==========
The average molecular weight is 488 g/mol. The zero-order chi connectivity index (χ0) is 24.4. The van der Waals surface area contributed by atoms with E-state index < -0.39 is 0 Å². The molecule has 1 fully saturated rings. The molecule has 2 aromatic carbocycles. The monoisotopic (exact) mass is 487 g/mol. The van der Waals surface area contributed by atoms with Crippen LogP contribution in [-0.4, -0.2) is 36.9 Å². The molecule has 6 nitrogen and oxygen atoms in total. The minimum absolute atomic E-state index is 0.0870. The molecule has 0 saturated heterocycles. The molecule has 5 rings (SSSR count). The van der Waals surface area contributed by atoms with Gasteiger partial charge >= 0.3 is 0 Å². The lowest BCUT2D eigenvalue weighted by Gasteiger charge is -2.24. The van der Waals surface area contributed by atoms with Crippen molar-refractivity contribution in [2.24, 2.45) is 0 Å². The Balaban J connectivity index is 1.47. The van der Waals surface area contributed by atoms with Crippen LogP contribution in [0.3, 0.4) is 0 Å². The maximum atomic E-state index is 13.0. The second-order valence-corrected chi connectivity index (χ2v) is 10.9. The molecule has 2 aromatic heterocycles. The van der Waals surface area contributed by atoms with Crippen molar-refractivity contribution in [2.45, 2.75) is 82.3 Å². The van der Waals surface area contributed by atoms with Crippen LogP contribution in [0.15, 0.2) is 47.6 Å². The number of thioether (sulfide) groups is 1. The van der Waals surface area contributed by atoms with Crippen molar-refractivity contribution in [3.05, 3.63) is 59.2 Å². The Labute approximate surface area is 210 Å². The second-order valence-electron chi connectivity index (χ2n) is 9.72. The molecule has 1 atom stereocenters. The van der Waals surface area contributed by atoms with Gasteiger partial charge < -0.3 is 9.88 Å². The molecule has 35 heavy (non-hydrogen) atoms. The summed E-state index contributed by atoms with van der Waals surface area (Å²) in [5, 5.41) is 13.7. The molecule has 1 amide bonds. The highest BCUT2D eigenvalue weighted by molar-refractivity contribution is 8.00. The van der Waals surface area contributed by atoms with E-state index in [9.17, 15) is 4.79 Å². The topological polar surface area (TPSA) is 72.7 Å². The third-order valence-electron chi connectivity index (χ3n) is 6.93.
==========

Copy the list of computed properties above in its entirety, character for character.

The average molecular weight is 488 g/mol. The zero-order chi connectivity index (χ0) is 24.4. The van der Waals surface area contributed by atoms with E-state index < -0.39 is 0 Å². The molecule has 1 fully saturated rings. The molecule has 2 aromatic carbocycles. The monoisotopic (exact) mass is 487 g/mol. The van der Waals surface area contributed by atoms with Crippen LogP contribution in [-0.4, -0.2) is 36.9 Å². The molecule has 6 nitrogen and oxygen atoms in total. The minimum absolute atomic E-state index is 0.0870. The molecule has 0 saturated heterocycles. The molecule has 5 rings (SSSR count). The van der Waals surface area contributed by atoms with Gasteiger partial charge >= 0.3 is 0 Å². The lowest BCUT2D eigenvalue weighted by Gasteiger charge is -2.24. The van der Waals surface area contributed by atoms with Crippen molar-refractivity contribution in [2.24, 2.45) is 0 Å². The Balaban J connectivity index is 1.47. The van der Waals surface area contributed by atoms with Crippen LogP contribution in [0.3, 0.4) is 0 Å². The maximum atomic E-state index is 13.0. The second-order valence-corrected chi connectivity index (χ2v) is 10.9. The molecule has 2 aromatic heterocycles. The van der Waals surface area contributed by atoms with Crippen molar-refractivity contribution in [2.45, 2.75) is 82.3 Å². The van der Waals surface area contributed by atoms with Crippen LogP contribution in [0.15, 0.2) is 47.6 Å². The number of thioether (sulfide) groups is 1. The van der Waals surface area contributed by atoms with Crippen molar-refractivity contribution in [3.05, 3.63) is 59.2 Å². The Labute approximate surface area is 210 Å². The second-order valence-electron chi connectivity index (χ2n) is 9.72. The molecule has 1 atom stereocenters. The van der Waals surface area contributed by atoms with Gasteiger partial charge < -0.3 is 9.88 Å². The molecule has 35 heavy (non-hydrogen) atoms. The summed E-state index contributed by atoms with van der Waals surface area (Å²) in [5, 5.41) is 13.7. The molecule has 1 amide bonds. The highest BCUT2D eigenvalue weighted by molar-refractivity contribution is 8.00. The van der Waals surface area contributed by atoms with E-state index in [9.17, 15) is 4.79 Å². The topological polar surface area (TPSA) is 72.7 Å². The third-order valence-electron chi connectivity index (χ3n) is 6.93.